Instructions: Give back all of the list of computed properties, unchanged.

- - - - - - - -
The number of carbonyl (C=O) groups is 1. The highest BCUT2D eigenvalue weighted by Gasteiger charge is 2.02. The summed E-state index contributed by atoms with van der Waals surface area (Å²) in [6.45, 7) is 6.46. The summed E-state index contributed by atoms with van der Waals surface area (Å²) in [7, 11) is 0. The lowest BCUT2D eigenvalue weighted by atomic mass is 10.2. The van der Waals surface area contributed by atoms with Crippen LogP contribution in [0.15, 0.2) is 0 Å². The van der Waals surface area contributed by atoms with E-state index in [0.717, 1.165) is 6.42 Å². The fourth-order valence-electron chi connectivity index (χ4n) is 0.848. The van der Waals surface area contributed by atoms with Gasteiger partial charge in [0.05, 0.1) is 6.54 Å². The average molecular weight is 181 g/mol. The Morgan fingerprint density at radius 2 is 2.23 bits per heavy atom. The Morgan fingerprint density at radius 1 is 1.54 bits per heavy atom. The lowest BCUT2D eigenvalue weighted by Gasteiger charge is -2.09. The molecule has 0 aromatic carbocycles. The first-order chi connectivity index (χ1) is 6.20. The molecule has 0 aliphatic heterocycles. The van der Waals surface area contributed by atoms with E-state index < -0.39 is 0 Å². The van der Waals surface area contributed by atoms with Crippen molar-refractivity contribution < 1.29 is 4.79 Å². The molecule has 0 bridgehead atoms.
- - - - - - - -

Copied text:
The number of carbonyl (C=O) groups is 1. The highest BCUT2D eigenvalue weighted by Gasteiger charge is 2.02. The summed E-state index contributed by atoms with van der Waals surface area (Å²) in [6.45, 7) is 6.46. The summed E-state index contributed by atoms with van der Waals surface area (Å²) in [7, 11) is 0. The lowest BCUT2D eigenvalue weighted by atomic mass is 10.2. The van der Waals surface area contributed by atoms with Crippen LogP contribution in [0.15, 0.2) is 0 Å². The van der Waals surface area contributed by atoms with E-state index in [0.717, 1.165) is 6.42 Å². The fourth-order valence-electron chi connectivity index (χ4n) is 0.848. The van der Waals surface area contributed by atoms with Gasteiger partial charge in [0.05, 0.1) is 6.54 Å². The average molecular weight is 181 g/mol. The Morgan fingerprint density at radius 2 is 2.23 bits per heavy atom. The Morgan fingerprint density at radius 1 is 1.54 bits per heavy atom. The lowest BCUT2D eigenvalue weighted by Gasteiger charge is -2.09. The molecule has 0 aromatic carbocycles. The first-order chi connectivity index (χ1) is 6.20. The molecule has 0 aliphatic heterocycles. The van der Waals surface area contributed by atoms with E-state index < -0.39 is 0 Å². The van der Waals surface area contributed by atoms with Crippen molar-refractivity contribution < 1.29 is 4.79 Å². The molecule has 0 bridgehead atoms.